Prince of the Pistoleers The Real Wild Bill

Wild-Bill-On-muleCO-EDITED BY JOSEPH G.ROSA & THADD M.TURNER

Even in his own time, they called him “Wild Bill.” And, though this August marks the 125th anniversary of his murder, Wild Bill Hickok is ever immortal. As Thadd Turner and I are both devoted to separating the myth from the fact about his legend, it is fitting that True West— also dedicated to presenting the truth about the Old West—should mark the event.

A fan of the magazine since the 1950s, and having spent more years than I care to remember researching and writing about Wild Bill, I was delighted when Thadd and Bob Boze Bell asked me to guest edit this special issue.

Like all larger-than-life individuals, Hickok was the kind of man who inspired adulation in some and aroused bitterness and resentment in others. In short, he was an enigma, which is one reason why I have pursued the truth about him for so long. Wild Bill deserved his reputation, but not the media-inspired “man-killer” role for which most people remember him—his killings were in single figures, and at times, he showed a compassion that was rare among gunfighters.

James Butler Hickok fought diligently for the Union Army, scouted the open plains for Custer, and provided necessary law enforcement to Hays City and Abilene. Hickok was an actor, media personality, and had killed men. He never slept with Calamity Jane, and was a happily married man on the day he was assassinated.

I, therefore, hope that the readers of True West will find much profit and entertainment in our presentation of Wild Bill Hickok, the legend and the man.

— Joseph G. Rosa


“Wild declared General George Armstrong Custer in 1872, “was a Plainsman in every sense of the word, yet unlike any other of his class.” And where most of his contemporaries were dressed in keeping with the terrain over which they operated, Wild Bill blended “the immaculate neatness of the dandy with the extravagant taste and style of the frontiersman,” which befitted the man Custer regarded as “the most famous scout of the Plains.”

Even when divested of his plainsman’s furs and buckskins, Hickok’s garb remained dandified: colored vests or waistcoats, fashionable jackets with broad lapels, and boiled white shirts with cravat or tie; his high-heeled boots were worn with the tops inside his trousers; the whole was surmounted by a broad-brimmed flat-crowned white or black sombrero-type hat. In his later years, Hickok also sported a fashionable cane. At such times, of course, his pistols were tactfully kept out of sight. However, when employed in peace-keeping duties in such places as Hays City or Abilene, his dandified image gave way to more practical dress and, during the summer months, he was often seen wandering around in shirt sleeves with his two holstered Colt Navy pistols, butts forward, prominently displayed.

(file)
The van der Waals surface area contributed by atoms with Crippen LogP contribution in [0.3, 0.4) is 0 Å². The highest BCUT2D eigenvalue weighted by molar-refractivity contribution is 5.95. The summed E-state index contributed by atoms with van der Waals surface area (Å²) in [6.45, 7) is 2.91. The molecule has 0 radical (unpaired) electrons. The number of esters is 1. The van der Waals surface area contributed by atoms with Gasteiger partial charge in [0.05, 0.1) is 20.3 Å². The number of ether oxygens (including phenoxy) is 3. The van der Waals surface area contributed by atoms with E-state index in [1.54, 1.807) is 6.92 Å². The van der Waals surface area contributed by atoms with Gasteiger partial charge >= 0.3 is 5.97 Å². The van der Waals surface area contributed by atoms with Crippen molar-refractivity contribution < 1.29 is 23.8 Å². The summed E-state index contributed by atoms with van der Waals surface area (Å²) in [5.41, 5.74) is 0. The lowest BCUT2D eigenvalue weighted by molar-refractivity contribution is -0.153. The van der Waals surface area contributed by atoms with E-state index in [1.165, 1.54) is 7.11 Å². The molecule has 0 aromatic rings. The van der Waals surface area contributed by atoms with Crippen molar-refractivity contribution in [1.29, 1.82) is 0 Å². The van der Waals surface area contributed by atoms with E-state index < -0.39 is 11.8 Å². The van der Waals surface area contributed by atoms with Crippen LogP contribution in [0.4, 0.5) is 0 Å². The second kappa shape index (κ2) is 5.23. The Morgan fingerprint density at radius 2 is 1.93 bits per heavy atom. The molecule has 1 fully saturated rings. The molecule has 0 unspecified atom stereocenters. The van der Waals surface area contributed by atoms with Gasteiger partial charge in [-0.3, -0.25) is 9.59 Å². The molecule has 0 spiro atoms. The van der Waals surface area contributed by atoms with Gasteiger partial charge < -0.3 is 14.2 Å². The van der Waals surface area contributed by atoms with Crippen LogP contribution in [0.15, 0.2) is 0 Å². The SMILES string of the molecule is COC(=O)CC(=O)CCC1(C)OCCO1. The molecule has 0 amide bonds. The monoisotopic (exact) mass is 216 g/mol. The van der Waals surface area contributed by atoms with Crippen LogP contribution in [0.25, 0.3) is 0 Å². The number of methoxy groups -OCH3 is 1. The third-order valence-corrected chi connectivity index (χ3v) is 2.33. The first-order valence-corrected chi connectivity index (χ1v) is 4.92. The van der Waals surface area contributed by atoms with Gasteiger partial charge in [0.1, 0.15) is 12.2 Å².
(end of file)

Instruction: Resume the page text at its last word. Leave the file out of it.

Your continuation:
James Butler Hickok’s physical appearance and bearing was eagerly seized upon in an article published in the February 1867 Harper’s New Monthly Magazine by Colonel George Ward Nichols and the Welsh-born Henry M. Stanley (who, in a couple of years, would immortalize himself with the greeting, “Dr. Livingstone, I presume?”). Photographic and written descriptions of Wild Bill indicate that he stood over six feet tall, was broad shouldered, narrow waisted and wore his auburn hair shoulder length in the manner of the plainsmen. Curiously, his moustache was straw-colored, its length dictated by fashion. His features, too, were distinctive: a broad forehead, high cheekbones, aquiline nose, strong chin and long jawbones; all dominated by a pair of blue-gray eyes that in normal discourse were benign and friendly, though when he was aroused by danger became coldly implacable.

Wild Bill’s reputation as a gunfighter naturally included his ability to get a pistol into action “as quick as thought,” but in reality, speed was probably the last thing on his mind. Hickok told Colonel Nichols that one should take time and not be hurried, which meant that reaction to a situation counted far more than speed—when Hickok went for his pistols he had already anticipated the outcome.

If we ignore Hickok’s leg-pulling, his elevation from noted scout and plainsman to the most notorious man-killer on the border remains a mystery. A cursory examination discloses that he did not deserve such a reputation. Between 1861 and 1871—the period which covers his pistol-wielding ventures—there are only seven authenticated killings involving Hickok. He may (or may not), have shot David C. McCanles at Rock Creek in July 1861, yet it was four years later in July 1865 that he shot it out with Dave Tutt at Springfield. There was then another gap until August 1869 when as acting sheriff of Ellis County, Kansas, he shot and killed Bill Mulvey (or Mulrey) and Samuel Strawhun in September. Ten months later in July 1870, again at Hays, he shot two Seventh Cavalry Troopers in a saloon brawl, killing one and wounding the other. And finally, in October 1871, at Abilene, when attempting to deal with a large band of drunken Texas cowboys, he shot Phil Coe and also his own friend Mike Williams who stepped into the line of fire—a far cry from the “considerably over a hundred” so-called bad men Hickok is said to have killed.